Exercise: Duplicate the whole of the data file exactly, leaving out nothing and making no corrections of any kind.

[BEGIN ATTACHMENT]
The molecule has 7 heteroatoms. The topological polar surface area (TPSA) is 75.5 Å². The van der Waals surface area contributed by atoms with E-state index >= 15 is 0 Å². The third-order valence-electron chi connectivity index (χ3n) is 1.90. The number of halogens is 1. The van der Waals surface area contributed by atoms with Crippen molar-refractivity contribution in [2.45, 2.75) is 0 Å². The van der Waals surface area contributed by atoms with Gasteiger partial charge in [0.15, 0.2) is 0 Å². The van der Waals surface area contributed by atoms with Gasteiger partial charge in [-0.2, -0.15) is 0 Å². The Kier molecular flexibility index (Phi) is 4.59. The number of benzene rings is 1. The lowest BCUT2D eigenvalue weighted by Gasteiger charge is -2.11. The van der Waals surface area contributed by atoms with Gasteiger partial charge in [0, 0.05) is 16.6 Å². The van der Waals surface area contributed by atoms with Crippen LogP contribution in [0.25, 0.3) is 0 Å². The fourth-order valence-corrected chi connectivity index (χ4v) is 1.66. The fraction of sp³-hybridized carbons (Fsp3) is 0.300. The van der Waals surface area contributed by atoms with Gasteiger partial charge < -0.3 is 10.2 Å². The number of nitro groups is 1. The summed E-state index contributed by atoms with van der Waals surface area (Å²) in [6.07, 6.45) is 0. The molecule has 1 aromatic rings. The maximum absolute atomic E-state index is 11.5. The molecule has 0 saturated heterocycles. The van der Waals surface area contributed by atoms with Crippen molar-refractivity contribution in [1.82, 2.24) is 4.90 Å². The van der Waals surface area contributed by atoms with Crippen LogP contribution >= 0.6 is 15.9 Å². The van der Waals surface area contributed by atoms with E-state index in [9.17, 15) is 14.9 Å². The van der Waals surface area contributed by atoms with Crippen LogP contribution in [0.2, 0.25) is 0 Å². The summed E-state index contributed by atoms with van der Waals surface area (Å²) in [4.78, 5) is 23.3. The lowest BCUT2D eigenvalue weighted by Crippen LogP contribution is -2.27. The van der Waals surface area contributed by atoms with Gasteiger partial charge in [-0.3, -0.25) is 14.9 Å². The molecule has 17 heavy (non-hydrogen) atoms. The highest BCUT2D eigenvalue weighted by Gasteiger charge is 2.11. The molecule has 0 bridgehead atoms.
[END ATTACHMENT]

The molecule has 7 heteroatoms. The topological polar surface area (TPSA) is 75.5 Å². The van der Waals surface area contributed by atoms with E-state index >= 15 is 0 Å². The third-order valence-electron chi connectivity index (χ3n) is 1.90. The number of halogens is 1. The van der Waals surface area contributed by atoms with Crippen molar-refractivity contribution in [2.45, 2.75) is 0 Å². The van der Waals surface area contributed by atoms with Gasteiger partial charge in [0.15, 0.2) is 0 Å². The van der Waals surface area contributed by atoms with Gasteiger partial charge in [-0.2, -0.15) is 0 Å². The Kier molecular flexibility index (Phi) is 4.59. The number of benzene rings is 1. The lowest BCUT2D eigenvalue weighted by Gasteiger charge is -2.11. The van der Waals surface area contributed by atoms with Gasteiger partial charge in [0, 0.05) is 16.6 Å². The van der Waals surface area contributed by atoms with Crippen LogP contribution in [0.25, 0.3) is 0 Å². The fourth-order valence-corrected chi connectivity index (χ4v) is 1.66. The fraction of sp³-hybridized carbons (Fsp3) is 0.300. The van der Waals surface area contributed by atoms with Gasteiger partial charge < -0.3 is 10.2 Å². The number of nitro groups is 1. The summed E-state index contributed by atoms with van der Waals surface area (Å²) in [6.07, 6.45) is 0. The molecule has 1 aromatic rings. The maximum absolute atomic E-state index is 11.5. The molecule has 0 saturated heterocycles. The van der Waals surface area contributed by atoms with Crippen molar-refractivity contribution in [1.82, 2.24) is 4.90 Å². The van der Waals surface area contributed by atoms with Crippen LogP contribution >= 0.6 is 15.9 Å². The van der Waals surface area contributed by atoms with E-state index in [9.17, 15) is 14.9 Å². The van der Waals surface area contributed by atoms with Crippen LogP contribution in [0.2, 0.25) is 0 Å². The summed E-state index contributed by atoms with van der Waals surface area (Å²) in [4.78, 5) is 23.3. The lowest BCUT2D eigenvalue weighted by Crippen LogP contribution is -2.27. The van der Waals surface area contributed by atoms with Gasteiger partial charge in [-0.3, -0.25) is 14.9 Å². The molecule has 17 heavy (non-hydrogen) atoms. The highest BCUT2D eigenvalue weighted by Gasteiger charge is 2.11. The molecule has 0 bridgehead atoms.